AHA: Sacubitril/Valsartan No More Beneficial for Chronic Advanced CHF
No benefit seen versus valsartan for reducing NT-proBNP levels for patients with chronic advanced heart failure and reduced ejection fraction
MONDAY, Nov. 15, 2021 (HealthDay News) -- For patients with chronic advanced heart failure with a reduced ejection fraction, sacubitril/valsartan shows no benefit over valsartan, according to a study published online Nov. 3 in JAMA Cardiology to coincide with the American Heart Association Scientific Sessions 2021, held virtually from Nov. 13 to 15.
Douglas L. Mann, M.D., from Washington University in St. Louis, and colleagues conducted a double-blind randomized clinical trial involving 335 patients with advanced heart failure. Participants were randomly assigned to receive sacubitril/valsartan or valsartan in addition to recommended therapy. The main outcome was the area under the curve (AUC) for the ratio of N-terminal pro-brain natriuretic peptide (NT-proBNP) measured through 24 weeks of therapy compared to baseline.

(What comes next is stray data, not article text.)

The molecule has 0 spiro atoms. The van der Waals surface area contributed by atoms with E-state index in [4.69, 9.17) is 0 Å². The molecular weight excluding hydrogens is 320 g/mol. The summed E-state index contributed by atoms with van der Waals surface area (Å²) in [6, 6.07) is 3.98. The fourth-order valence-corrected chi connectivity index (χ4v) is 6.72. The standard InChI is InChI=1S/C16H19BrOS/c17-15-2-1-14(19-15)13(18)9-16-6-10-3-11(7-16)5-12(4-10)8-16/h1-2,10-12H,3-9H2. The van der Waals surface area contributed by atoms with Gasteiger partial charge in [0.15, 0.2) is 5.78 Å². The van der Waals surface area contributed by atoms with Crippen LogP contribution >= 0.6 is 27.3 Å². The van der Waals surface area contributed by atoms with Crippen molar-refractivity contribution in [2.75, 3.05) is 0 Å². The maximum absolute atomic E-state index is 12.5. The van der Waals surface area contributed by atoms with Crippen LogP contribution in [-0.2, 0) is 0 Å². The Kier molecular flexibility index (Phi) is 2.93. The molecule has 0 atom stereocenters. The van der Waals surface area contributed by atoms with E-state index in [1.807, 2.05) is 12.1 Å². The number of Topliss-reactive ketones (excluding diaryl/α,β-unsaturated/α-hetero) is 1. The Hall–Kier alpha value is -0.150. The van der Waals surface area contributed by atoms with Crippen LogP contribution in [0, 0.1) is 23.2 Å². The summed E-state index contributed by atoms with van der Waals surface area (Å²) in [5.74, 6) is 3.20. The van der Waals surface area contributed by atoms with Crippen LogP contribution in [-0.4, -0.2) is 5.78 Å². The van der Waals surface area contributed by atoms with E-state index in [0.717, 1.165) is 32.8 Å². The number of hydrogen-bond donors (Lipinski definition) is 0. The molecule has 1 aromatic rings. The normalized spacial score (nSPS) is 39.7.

The researchers found that the median NT-proBNP AUC was 1.19 (interquartile range, 0.91 to 1.64) for the 168 participants in the valsartan treatment arm and 1.08 (interquartile range, 0.75 to 1.60) for the 167 participants in the sacubitril/valsartan treatment arm, yielding an estimated ratio of change in NT-proBNP AUC of 0.95 (95 percent confidence interval, 0.84 to 1.08; P = 0.45). Treatment with sacubitril/valsartan did not improve the clinical composite of number of days alive, out of hospital, and free from heart failure events compared with valsartan. No safety events were observed aside from a significant increase in non-life-threatening hyperkalemia in the sacubitril/valsartan arm.
"The evidence suggests that sacubitril/valsartan helps heart failure patients with mild or moderate heart failure but is no better than valsartan for patients with severe disease," Mann said in a statement.
Several authors disclosed financial ties to pharmaceutical companies, including Novartis, which provided the study drug and partial funding.